These three pieces were CNC cut and have tabs and slots for quick assembly. You can clearly see station mold #15 which George is attaching to the vertical support piece with a series of 2" #6 drywall screws.
Closest to the end of the strongback is the vertical support (it has the 3 clamping holes down near the strongback) shown on the plans as the TRANSOM MOLD; this piece is straddling the midline.
The angled shelf (shown on the plans as the TRANSOM MOLD SHELF is also visible). You will note that this shelf is sloped; this feature assures that the transom will be sloped as well-all part of the design of the Whitehall.
The two transom support pieces are shown on the plans on sheet # 5. They have interlocking slots. The small one inch ‘lip’ which juts out near the middle clamping hole is the place where the real transom will rest as you commence construction.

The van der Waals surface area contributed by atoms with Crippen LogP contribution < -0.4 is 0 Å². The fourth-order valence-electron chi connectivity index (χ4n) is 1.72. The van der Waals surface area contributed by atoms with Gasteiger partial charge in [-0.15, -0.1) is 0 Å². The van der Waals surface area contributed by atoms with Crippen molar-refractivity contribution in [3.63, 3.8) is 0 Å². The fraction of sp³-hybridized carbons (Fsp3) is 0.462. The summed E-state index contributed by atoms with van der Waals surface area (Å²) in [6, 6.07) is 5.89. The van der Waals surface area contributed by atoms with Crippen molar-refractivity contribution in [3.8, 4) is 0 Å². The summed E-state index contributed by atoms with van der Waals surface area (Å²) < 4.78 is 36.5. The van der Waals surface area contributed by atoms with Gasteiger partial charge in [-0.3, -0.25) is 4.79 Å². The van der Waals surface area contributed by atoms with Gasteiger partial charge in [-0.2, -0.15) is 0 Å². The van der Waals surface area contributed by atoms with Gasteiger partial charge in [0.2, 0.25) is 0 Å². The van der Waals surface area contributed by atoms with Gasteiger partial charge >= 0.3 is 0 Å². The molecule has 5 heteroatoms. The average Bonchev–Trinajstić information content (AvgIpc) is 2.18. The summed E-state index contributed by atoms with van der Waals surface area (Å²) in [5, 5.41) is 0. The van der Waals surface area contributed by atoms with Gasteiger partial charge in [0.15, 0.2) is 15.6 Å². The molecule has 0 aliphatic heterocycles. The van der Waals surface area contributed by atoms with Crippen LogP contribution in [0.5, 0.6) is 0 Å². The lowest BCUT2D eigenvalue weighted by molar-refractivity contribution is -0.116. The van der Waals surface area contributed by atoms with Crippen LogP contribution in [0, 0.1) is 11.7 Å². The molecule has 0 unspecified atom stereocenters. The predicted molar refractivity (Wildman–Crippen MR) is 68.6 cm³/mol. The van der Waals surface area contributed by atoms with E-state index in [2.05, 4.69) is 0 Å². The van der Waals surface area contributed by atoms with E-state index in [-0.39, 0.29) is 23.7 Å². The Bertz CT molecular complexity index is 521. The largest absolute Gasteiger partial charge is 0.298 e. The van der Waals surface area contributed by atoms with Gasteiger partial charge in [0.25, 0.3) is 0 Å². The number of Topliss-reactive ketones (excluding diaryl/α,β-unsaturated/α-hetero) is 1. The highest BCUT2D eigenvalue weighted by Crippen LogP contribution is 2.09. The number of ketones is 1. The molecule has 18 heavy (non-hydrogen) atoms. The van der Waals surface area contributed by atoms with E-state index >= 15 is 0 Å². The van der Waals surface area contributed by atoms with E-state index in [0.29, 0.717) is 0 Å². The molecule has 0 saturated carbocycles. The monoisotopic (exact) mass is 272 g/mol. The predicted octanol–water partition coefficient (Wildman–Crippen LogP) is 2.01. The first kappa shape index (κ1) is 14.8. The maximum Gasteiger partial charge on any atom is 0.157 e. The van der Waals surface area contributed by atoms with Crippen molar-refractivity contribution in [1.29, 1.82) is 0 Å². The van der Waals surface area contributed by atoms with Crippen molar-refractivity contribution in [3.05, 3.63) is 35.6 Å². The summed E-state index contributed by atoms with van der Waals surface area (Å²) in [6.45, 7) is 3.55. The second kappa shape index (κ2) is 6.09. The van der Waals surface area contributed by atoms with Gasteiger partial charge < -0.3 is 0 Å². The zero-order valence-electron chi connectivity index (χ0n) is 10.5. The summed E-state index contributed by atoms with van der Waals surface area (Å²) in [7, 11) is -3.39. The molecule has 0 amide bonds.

This transom end assembly is designed to hold the transom in its correct position while the wood strips are being added to the hull with a permanent attachment to the transom. Thus, the transom acts as a station mold but it remains as part of the finished craft.
If you have made your own molds, you will need to cut some small hardwood BUTT BLOCKS which will be one inch square and will be of various lengths from 6 to 12 inches. These butt blocks get screwed and glued to one surface of the transom supports so that another part can be attached by drilling and screwing through. In the end, the use of butt blocks accomplishes the task of assembling the transom parts just as effectively as the tab and slot CNC parts.
The grey coloured item at the back of the strongback is a template used to cut out actual transoms; it was set in place simply to show how the real transom will fit with the support pieces.
There is a vertical midline on station mold #15 (and all the other molds as well) either CNC inscribed or drawn by you. There is a matching midline drawn on the cross block for station 15.